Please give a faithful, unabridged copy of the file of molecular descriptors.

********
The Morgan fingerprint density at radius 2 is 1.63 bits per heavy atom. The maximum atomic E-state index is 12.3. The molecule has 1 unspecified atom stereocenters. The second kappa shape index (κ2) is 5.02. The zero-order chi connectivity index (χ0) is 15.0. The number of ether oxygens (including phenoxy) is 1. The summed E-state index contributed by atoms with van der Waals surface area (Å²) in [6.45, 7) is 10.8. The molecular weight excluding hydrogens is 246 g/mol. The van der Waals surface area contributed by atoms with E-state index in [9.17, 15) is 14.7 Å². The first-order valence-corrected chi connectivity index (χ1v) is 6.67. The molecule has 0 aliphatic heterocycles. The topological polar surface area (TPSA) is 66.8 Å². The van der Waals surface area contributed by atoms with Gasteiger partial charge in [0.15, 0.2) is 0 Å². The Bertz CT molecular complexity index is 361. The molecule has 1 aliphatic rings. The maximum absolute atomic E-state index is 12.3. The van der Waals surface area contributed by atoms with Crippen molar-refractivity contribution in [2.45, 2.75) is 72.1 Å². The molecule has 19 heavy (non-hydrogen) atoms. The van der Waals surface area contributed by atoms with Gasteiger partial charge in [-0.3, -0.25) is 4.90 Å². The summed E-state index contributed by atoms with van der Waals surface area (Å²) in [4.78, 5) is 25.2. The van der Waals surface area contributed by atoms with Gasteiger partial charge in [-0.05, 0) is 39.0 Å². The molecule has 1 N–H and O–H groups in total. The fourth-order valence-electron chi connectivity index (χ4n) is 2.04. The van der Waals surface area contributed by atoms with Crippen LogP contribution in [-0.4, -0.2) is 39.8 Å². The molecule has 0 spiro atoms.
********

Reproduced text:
The Morgan fingerprint density at radius 2 is 1.63 bits per heavy atom. The maximum atomic E-state index is 12.3. The molecule has 1 unspecified atom stereocenters. The second kappa shape index (κ2) is 5.02. The zero-order chi connectivity index (χ0) is 15.0. The number of ether oxygens (including phenoxy) is 1. The summed E-state index contributed by atoms with van der Waals surface area (Å²) in [6.45, 7) is 10.8. The molecular weight excluding hydrogens is 246 g/mol. The van der Waals surface area contributed by atoms with E-state index in [9.17, 15) is 14.7 Å². The first-order valence-corrected chi connectivity index (χ1v) is 6.67. The molecule has 0 aliphatic heterocycles. The topological polar surface area (TPSA) is 66.8 Å². The van der Waals surface area contributed by atoms with Gasteiger partial charge in [0.15, 0.2) is 0 Å². The Bertz CT molecular complexity index is 361. The molecule has 1 aliphatic rings. The maximum absolute atomic E-state index is 12.3. The van der Waals surface area contributed by atoms with Crippen molar-refractivity contribution in [2.45, 2.75) is 72.1 Å². The molecule has 19 heavy (non-hydrogen) atoms. The van der Waals surface area contributed by atoms with Gasteiger partial charge in [-0.3, -0.25) is 4.90 Å². The summed E-state index contributed by atoms with van der Waals surface area (Å²) in [4.78, 5) is 25.2. The van der Waals surface area contributed by atoms with Gasteiger partial charge in [-0.05, 0) is 39.0 Å². The molecule has 1 N–H and O–H groups in total. The fourth-order valence-electron chi connectivity index (χ4n) is 2.04. The van der Waals surface area contributed by atoms with Crippen LogP contribution in [-0.4, -0.2) is 39.8 Å². The molecule has 0 spiro atoms.